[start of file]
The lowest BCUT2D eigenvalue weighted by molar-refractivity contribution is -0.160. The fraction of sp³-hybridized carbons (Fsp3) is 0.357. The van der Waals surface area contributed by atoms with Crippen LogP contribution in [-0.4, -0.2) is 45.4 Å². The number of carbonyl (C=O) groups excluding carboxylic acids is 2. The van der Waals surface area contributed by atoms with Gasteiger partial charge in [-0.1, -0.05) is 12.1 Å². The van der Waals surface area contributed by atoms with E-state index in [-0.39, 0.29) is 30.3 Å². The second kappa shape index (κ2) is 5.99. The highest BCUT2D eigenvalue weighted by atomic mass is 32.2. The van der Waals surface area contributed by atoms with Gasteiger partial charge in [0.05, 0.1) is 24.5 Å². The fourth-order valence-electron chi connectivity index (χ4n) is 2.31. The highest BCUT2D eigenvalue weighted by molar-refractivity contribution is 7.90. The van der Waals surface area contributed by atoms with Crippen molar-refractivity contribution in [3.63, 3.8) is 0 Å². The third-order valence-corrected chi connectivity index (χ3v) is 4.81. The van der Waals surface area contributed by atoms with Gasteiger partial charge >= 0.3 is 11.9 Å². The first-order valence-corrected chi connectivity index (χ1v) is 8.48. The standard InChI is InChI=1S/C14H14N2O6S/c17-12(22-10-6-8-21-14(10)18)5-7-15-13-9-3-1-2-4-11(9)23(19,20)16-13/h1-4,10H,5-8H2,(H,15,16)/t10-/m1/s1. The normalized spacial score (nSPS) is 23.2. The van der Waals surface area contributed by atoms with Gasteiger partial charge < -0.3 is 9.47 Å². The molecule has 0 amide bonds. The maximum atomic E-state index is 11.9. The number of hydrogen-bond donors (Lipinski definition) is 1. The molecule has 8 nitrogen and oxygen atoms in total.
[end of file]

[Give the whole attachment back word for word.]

The lowest BCUT2D eigenvalue weighted by molar-refractivity contribution is -0.160. The fraction of sp³-hybridized carbons (Fsp3) is 0.357. The van der Waals surface area contributed by atoms with Crippen LogP contribution in [-0.4, -0.2) is 45.4 Å². The number of carbonyl (C=O) groups excluding carboxylic acids is 2. The van der Waals surface area contributed by atoms with Gasteiger partial charge in [-0.1, -0.05) is 12.1 Å². The van der Waals surface area contributed by atoms with E-state index in [-0.39, 0.29) is 30.3 Å². The second kappa shape index (κ2) is 5.99. The highest BCUT2D eigenvalue weighted by atomic mass is 32.2. The van der Waals surface area contributed by atoms with Gasteiger partial charge in [0.05, 0.1) is 24.5 Å². The fourth-order valence-electron chi connectivity index (χ4n) is 2.31. The highest BCUT2D eigenvalue weighted by molar-refractivity contribution is 7.90. The van der Waals surface area contributed by atoms with Crippen molar-refractivity contribution in [3.63, 3.8) is 0 Å². The third-order valence-corrected chi connectivity index (χ3v) is 4.81. The van der Waals surface area contributed by atoms with Gasteiger partial charge >= 0.3 is 11.9 Å². The first-order valence-corrected chi connectivity index (χ1v) is 8.48. The standard InChI is InChI=1S/C14H14N2O6S/c17-12(22-10-6-8-21-14(10)18)5-7-15-13-9-3-1-2-4-11(9)23(19,20)16-13/h1-4,10H,5-8H2,(H,15,16)/t10-/m1/s1. The normalized spacial score (nSPS) is 23.2. The van der Waals surface area contributed by atoms with Gasteiger partial charge < -0.3 is 9.47 Å². The molecule has 0 amide bonds. The maximum atomic E-state index is 11.9. The number of hydrogen-bond donors (Lipinski definition) is 1. The molecule has 8 nitrogen and oxygen atoms in total.